But the posture of postmodern critiques can also become pat and self-serving. Being an avant-garde artist in the New York of the 1930s and 40s involved challenges many of us in today’s artworld would probably never accept: Grinding poverty. Real marginality. A totally precarious existence. These artists were real counter-culturalists, and they paid a price for it. Yes, there were problems – terrible sexism, for example. But there were also very important, strong-willed women in the community – and they were players. History has not been considerate of the part they played, but in this biography they are included.

Artists of the New York School were also intellectual and politically aware. That doesn’t always factor into the image of them that many young artists get in our MFA programs, or even the image you might get from the “grand narrative” art history books. To understand both their faults and their achievements, and to value what they contributed to the artworld we inherited, you have to do some time-travelling and go back to the New York City they lived in: the one that was not air-conditioned in the relentlessly humid East Coast summers, where beer was watered-down by prohibitionists, where if a woman opted for an illegal abortion, she might be left bleeding for months and months and months, with nowhere to turn for help, where people of color were segregated and invisible, where there were no university programs to guide you into the artworld, where the hang-outs really were dumps (until a younger generation made that dumpiness chic). I am pulling these vignettes from the book itself, which fully elaborates on all of them. The commentary on the paintings is fantastic, but the evocation of the social milieu is no less arresting.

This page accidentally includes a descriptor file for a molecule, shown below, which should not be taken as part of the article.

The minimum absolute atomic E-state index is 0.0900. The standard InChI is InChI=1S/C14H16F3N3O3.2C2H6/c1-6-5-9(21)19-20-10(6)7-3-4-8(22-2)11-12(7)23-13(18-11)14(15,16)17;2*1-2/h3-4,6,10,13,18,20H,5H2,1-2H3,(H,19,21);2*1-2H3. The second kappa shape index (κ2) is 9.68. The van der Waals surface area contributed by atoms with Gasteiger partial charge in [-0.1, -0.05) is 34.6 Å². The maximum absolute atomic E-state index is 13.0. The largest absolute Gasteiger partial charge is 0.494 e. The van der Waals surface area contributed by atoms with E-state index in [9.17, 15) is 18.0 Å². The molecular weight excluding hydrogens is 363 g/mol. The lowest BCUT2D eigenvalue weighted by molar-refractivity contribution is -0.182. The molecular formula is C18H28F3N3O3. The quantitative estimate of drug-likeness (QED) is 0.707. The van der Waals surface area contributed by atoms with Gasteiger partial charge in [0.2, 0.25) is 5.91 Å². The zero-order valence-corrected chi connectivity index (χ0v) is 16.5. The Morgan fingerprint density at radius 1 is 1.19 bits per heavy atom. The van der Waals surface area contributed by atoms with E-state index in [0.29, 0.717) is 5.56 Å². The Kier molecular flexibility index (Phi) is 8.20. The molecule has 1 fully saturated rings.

It’s certainly possible to appreciate this art without knowing any of this background. But it will change your perspective if you do understand the world an artist like Bill de Kooning inhabited. This book takes you there.

Just don’t try any of his recipes.